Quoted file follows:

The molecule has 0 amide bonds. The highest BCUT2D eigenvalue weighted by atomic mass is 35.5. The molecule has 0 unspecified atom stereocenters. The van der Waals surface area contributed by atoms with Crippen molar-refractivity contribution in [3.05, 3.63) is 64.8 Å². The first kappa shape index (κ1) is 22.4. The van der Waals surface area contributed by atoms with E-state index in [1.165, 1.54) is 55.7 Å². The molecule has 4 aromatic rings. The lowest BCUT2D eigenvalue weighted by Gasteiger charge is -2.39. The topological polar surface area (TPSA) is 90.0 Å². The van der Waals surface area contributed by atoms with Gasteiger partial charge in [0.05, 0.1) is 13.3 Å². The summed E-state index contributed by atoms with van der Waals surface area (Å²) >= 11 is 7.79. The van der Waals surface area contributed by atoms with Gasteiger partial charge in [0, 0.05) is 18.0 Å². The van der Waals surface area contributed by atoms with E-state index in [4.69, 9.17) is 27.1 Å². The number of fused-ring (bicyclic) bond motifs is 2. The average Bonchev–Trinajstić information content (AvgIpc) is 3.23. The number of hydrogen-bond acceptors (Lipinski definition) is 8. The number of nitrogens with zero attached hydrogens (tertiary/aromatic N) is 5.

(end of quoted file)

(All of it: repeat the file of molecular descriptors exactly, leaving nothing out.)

The molecule has 0 amide bonds. The highest BCUT2D eigenvalue weighted by atomic mass is 35.5. The molecule has 0 unspecified atom stereocenters. The van der Waals surface area contributed by atoms with Crippen molar-refractivity contribution in [3.05, 3.63) is 64.8 Å². The first kappa shape index (κ1) is 22.4. The van der Waals surface area contributed by atoms with E-state index in [1.165, 1.54) is 55.7 Å². The molecule has 4 aromatic rings. The lowest BCUT2D eigenvalue weighted by Gasteiger charge is -2.39. The topological polar surface area (TPSA) is 90.0 Å². The van der Waals surface area contributed by atoms with Gasteiger partial charge in [0.05, 0.1) is 13.3 Å². The summed E-state index contributed by atoms with van der Waals surface area (Å²) >= 11 is 7.79. The van der Waals surface area contributed by atoms with Gasteiger partial charge in [0, 0.05) is 18.0 Å². The van der Waals surface area contributed by atoms with E-state index in [4.69, 9.17) is 27.1 Å². The number of fused-ring (bicyclic) bond motifs is 2. The average Bonchev–Trinajstić information content (AvgIpc) is 3.23. The number of hydrogen-bond acceptors (Lipinski definition) is 8. The number of nitrogens with zero attached hydrogens (tertiary/aromatic N) is 5.